"Stephen Hawking tackles Creation on 'Curiosity'"
July 31st, 2011
July 31st, 2011
The most famous scientist in the world, Stephen Hawking, has never avoided the big questions, from the nature of time to the fate of the universe.
But that was just a warm-up. Now he is squaring off with God.
Hawking will kick off Curiosity, the Discovery Channel's weekly look (Sunday, 8 p.m. ET/ PT) at what research says about life's big questions. It starts on Aug. 7., with an episode entitled, "Is There a Creator?" Afflicted with a form of amyotrophic lateral sclerosis (Lou Gehrig's Disease) while young and now paralyzed, Hawking speaks with the aid of a voice synethesizer, and a narrator on the show.
"I recently published a book that asked if God created the universe. It caused something of a stir," Hawking, 69, begins on the episode. (The "stir", in fact, was religious leaders denouncing his book's conclusion that God was unnecessary to the universe.) On the show, he takes viewers on a walk through humanity's history of appraising our place in the universe, from Vikings facing down eclipses to the laws of modern cosmology, which explain the origin and structure of universe. "I believe the discovery of these laws is mankind's greatest achievement," he says.
Much of the show revolves around themes from last year's look at the cosmos, The Grand Design, written by Hawking with physicist Leonard Mlodinow. Pictured on the cover of the Oxford Dictionary of Scientists with Albert Einstein and Marie Curie, Hawking is scientifically best known for "Hawking radiation," his revelation that black holes are hot (or very cold for the big ones) and small black holes rapidly radiate away their heat to finally evaporate.
In a short, exclusive interview with USA TODAY, Hawking e-mailed his answers to why he is taking on religion to start off the show, and discussed his life and legacy. Here are his answers to some of the questions:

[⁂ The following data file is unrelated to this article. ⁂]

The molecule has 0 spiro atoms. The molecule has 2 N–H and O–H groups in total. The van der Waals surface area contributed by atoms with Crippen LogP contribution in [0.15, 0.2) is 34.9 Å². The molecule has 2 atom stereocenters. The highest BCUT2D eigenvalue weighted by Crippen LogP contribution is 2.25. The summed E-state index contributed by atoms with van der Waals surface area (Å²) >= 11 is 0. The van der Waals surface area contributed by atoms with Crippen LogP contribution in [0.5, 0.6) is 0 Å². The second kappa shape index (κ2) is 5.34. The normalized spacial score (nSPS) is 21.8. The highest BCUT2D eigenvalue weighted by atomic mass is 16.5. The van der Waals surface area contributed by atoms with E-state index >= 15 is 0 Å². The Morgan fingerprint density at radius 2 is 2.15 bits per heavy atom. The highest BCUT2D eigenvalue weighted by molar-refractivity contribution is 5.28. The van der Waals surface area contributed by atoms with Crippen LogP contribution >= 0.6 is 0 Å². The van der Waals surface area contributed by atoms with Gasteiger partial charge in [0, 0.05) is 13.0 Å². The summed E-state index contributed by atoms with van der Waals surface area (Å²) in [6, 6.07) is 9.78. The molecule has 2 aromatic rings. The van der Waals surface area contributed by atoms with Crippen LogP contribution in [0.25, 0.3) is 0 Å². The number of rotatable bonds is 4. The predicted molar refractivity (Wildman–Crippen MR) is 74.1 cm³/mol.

Q: First, we wonder if you could comment on why you are tackling the existence of God question?
A: I think Science can explain the Universe without the need for God.
Q. What problems you are working on now, and what do you see as the big questions in theoretical physics?
A: I'm working on the question, why is there something rather than nothing, why are the laws of physics what they are.
Q: What do you see as your legacy in science or for the people who have become enthusiastic about physics as a result of your work and writing?
A: I think my most important discovery is the fundamental relation between gravity and thermodynamics (the study of how heat moves through matter) which gives a black hole a temperature and causes it to evaporate slowly.
Q: Was there ever anything besides theoretical physics that tempted you as a lifetime pursuit?
A: My father would have liked me to do medicine but from the age of 13 or 14 I knew I wanted to do research in physics.
Essentially on "Is There A Creator?," Hawking notes that on the sub-atomic scale, particles are seen in experiments to appear from nowhere. And since the Big Bang started out smaller than an atom, similarly the universe likely "popped into existence without violating the known laws of Nature," he says. Nothing created the universe, so in his view there was no need for a creator. That is his explanation for "why there is something rather than nothing."